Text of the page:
Please use this identifier to cite or link to this item: https://bspace.buid.ac.ae1234/1193
Title: FIDIC 1999 (Red Book) Dispute Adjudication Board’s: The UAE Construction Industry Perspective
Authors: BRUEN, DARREN
Keywords: FIDIC 1999
Dispute Adjudication Board’s
United Arab Emirates (UAE)
construction industry
construction professionals
UAE construction contracts
Issue Date: Jan-2018
Publisher: The British University in Dubai (BUiD)
Abstract: It could be said that every construction project is unique in that the basic variables of time, cost, quality and contractual risk allocation are never consistent from one project to the next, and it would be naïve to think that the causes of construction disputes could be removed by a cleverly worded contract. Add in the human element and you have a breeding ground for high levels of uncertainty, dispute and conflict. Disputes may not be avoidable in many circumstances, but there are now recognised ADR methods of dispute resolution available to the contracting parties. DABs standalone in that they are both dispute avoidance and resolution method, DBs have developed international quite successfully over the past fifty years in mature economies such as the US, UK, Australia and Western European countries. However, in the UAE the process has had limited success, and has not gained traction as a method of dispute resolution, with Employer’s even removing the DAB related sub-clause from the standard FIDIC conditions. From my experience UAE Employer’s and Contractor’s still favour arbitration or litigation to resolve disputes, this dissertation will investigate why. The primary aim of this dissertation is to identify if UAE construction professionals recognise that the current methods of dispute resolution employed under UAE construction contracts is no longer sufficient to meet the needs of the industry, and are alternatives such as DABs the answer. All parties to a construction contract want a dispute resolution process which could be considered fair, efficient in terms of time and cost and protects/maintains existing business relationships. It can be argued that DABs meet these criteria in that they act as a buffer by promoting dispute avoidance and management techniques, thus preventing disputes reaching more prolonged levels of resolution like arbitration or litigation. This dissertation explores the benefits of DABs in the context of the UAE construction industry by reviewing international publications and data on the subject. In addition detailed opinion were sought from reputable construction professionals in the UAE and an on-line survey was conducted to get the representative opinion of the wider UAE construction industry on DABs as the potential primary method of construction dispute resolution. The dissertation also discussed why DABs are currently not being utilised in the UAE and what measures need to be adopted to overcome these obstacles. Education, training, promotion of the benefits of DABs, change in industry culture, alignment of Employer and Contractor perspectives and government participation (legislation) are need in order for DABs to become more prevalent in the UAE construction industry.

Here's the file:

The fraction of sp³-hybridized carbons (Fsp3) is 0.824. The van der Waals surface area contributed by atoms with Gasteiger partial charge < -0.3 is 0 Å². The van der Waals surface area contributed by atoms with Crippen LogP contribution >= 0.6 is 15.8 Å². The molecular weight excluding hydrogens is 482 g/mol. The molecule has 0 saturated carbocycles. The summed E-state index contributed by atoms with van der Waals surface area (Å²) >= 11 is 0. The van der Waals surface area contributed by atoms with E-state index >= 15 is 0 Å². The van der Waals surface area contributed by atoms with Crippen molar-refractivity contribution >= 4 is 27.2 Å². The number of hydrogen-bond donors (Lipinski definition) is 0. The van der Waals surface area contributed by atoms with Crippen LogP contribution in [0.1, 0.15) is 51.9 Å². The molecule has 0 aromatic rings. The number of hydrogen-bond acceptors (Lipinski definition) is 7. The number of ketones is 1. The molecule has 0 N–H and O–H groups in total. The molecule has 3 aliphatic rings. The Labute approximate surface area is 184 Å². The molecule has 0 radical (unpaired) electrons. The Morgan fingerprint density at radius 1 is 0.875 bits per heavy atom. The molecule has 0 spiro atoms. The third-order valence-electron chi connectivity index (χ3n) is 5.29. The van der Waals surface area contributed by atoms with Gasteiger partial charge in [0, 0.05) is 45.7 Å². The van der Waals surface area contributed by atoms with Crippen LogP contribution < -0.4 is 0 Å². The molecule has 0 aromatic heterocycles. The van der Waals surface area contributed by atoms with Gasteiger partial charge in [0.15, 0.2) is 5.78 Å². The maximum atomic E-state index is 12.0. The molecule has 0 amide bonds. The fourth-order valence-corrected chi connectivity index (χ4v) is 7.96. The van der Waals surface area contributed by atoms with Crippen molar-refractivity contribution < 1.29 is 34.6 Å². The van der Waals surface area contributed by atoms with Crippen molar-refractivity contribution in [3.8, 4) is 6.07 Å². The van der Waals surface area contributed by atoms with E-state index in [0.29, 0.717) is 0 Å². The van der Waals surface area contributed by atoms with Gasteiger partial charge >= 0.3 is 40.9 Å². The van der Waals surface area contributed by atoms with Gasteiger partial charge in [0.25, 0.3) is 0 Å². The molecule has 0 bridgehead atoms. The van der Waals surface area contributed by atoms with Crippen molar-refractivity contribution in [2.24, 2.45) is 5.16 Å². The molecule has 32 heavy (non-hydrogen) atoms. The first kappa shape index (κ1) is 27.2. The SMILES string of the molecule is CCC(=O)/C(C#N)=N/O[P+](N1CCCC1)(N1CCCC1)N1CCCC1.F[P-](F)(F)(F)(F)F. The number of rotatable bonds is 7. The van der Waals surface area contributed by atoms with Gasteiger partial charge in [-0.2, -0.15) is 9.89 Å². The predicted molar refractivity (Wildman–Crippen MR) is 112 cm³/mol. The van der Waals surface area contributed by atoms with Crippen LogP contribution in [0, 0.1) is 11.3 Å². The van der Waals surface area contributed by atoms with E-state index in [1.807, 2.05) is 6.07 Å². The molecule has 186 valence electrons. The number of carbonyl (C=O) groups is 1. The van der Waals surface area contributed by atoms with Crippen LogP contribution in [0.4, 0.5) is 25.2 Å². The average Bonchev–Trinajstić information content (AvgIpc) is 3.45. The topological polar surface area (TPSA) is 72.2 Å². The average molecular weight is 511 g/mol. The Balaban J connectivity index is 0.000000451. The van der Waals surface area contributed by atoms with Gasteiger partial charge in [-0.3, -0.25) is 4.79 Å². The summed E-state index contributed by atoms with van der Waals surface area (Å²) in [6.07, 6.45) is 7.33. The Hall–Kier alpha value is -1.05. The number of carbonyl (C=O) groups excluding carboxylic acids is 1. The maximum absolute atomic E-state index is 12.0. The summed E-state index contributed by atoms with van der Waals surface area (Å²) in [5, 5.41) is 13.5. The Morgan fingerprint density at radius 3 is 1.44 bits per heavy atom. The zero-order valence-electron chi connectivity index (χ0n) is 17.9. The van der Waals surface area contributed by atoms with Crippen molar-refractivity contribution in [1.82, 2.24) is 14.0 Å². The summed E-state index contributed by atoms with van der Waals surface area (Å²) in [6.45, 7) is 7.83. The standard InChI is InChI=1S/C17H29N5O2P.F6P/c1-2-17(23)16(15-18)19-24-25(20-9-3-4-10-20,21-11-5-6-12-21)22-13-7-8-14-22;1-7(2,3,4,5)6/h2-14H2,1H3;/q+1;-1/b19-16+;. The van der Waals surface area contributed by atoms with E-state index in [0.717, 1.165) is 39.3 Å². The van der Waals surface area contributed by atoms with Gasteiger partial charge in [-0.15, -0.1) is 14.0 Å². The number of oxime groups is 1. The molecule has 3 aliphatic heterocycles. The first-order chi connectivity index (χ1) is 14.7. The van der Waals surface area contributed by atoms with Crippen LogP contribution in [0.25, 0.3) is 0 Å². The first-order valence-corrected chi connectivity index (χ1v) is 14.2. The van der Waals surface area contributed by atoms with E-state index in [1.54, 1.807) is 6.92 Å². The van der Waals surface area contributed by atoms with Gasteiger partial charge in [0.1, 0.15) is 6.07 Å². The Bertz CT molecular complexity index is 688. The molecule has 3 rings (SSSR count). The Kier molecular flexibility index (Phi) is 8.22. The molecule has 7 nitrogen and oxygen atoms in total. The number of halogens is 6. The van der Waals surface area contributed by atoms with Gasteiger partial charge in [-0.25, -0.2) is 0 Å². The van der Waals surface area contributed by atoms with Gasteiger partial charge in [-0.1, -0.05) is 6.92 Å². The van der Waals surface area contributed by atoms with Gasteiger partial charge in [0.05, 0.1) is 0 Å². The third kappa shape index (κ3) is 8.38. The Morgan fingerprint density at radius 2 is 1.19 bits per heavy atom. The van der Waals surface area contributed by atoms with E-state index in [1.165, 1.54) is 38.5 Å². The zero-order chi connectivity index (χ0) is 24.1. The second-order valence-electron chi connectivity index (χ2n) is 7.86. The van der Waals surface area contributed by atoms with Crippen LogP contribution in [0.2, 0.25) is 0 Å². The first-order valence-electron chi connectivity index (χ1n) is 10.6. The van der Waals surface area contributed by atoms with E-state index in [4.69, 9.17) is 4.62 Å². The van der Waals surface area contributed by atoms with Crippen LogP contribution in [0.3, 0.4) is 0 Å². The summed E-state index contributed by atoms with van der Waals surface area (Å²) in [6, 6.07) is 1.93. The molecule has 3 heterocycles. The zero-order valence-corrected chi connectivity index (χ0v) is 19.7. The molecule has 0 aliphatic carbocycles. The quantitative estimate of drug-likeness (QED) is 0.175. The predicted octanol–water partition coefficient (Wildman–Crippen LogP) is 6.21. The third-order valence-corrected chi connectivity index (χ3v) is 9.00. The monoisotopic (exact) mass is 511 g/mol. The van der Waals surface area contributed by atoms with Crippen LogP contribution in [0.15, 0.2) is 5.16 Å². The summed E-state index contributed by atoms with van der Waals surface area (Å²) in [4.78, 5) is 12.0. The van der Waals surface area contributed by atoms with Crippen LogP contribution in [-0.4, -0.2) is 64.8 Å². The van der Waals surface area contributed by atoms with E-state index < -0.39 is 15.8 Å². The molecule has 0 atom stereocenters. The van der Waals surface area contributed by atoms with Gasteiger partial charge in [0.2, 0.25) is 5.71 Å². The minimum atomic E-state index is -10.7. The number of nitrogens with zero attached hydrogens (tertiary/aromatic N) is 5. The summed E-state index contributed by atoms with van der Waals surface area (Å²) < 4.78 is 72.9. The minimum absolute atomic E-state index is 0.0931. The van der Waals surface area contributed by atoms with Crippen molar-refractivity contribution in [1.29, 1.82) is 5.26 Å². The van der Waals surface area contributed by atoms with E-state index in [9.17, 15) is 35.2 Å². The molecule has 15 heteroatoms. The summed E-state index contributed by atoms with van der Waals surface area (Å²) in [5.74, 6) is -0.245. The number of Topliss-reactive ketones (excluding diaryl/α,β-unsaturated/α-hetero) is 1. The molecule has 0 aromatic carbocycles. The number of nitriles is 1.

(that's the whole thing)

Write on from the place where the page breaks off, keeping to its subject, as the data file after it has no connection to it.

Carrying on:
URI: http://bspace.buid.ac.ae/handle/1234/1193
Appears in Collections:Dissertations for Construction Law in Dispute Resolution (CLDR)

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